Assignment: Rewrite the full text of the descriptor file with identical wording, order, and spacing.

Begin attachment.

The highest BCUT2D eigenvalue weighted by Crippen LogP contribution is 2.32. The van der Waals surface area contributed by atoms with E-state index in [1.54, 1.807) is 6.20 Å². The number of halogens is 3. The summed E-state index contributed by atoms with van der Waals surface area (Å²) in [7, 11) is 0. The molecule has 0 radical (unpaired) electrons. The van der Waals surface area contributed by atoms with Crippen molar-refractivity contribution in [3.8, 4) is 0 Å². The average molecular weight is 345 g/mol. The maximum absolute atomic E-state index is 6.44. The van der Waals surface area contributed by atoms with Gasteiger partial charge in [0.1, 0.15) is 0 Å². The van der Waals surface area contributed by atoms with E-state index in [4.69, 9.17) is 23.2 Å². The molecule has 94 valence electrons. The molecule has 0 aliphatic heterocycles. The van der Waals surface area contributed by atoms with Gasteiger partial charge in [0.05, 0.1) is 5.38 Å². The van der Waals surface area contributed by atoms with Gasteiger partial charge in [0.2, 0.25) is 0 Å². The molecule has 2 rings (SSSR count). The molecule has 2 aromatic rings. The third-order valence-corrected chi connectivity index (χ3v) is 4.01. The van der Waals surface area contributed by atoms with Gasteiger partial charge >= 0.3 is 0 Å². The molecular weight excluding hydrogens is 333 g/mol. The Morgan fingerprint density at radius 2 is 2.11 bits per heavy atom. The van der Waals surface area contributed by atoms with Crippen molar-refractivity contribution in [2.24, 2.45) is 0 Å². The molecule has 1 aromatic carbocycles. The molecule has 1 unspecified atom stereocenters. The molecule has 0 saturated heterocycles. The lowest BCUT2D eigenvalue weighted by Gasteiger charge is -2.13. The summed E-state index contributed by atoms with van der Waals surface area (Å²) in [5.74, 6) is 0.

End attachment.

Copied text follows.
The highest BCUT2D eigenvalue weighted by Crippen LogP contribution is 2.32. The van der Waals surface area contributed by atoms with E-state index in [1.54, 1.807) is 6.20 Å². The number of halogens is 3. The summed E-state index contributed by atoms with van der Waals surface area (Å²) in [7, 11) is 0. The molecule has 0 radical (unpaired) electrons. The van der Waals surface area contributed by atoms with Crippen molar-refractivity contribution in [3.8, 4) is 0 Å². The average molecular weight is 345 g/mol. The maximum absolute atomic E-state index is 6.44. The van der Waals surface area contributed by atoms with Gasteiger partial charge in [0.1, 0.15) is 0 Å². The van der Waals surface area contributed by atoms with E-state index in [4.69, 9.17) is 23.2 Å². The molecule has 94 valence electrons. The molecule has 0 aliphatic heterocycles. The van der Waals surface area contributed by atoms with Gasteiger partial charge in [0.05, 0.1) is 5.38 Å². The van der Waals surface area contributed by atoms with Gasteiger partial charge in [0.2, 0.25) is 0 Å². The molecule has 2 rings (SSSR count). The molecule has 2 aromatic rings. The third-order valence-corrected chi connectivity index (χ3v) is 4.01. The van der Waals surface area contributed by atoms with Gasteiger partial charge >= 0.3 is 0 Å². The molecular weight excluding hydrogens is 333 g/mol. The Morgan fingerprint density at radius 2 is 2.11 bits per heavy atom. The van der Waals surface area contributed by atoms with Crippen molar-refractivity contribution in [2.24, 2.45) is 0 Å². The molecule has 1 aromatic carbocycles. The molecule has 1 unspecified atom stereocenters. The molecule has 0 saturated heterocycles. The lowest BCUT2D eigenvalue weighted by Gasteiger charge is -2.13. The summed E-state index contributed by atoms with van der Waals surface area (Å²) in [5.74, 6) is 0.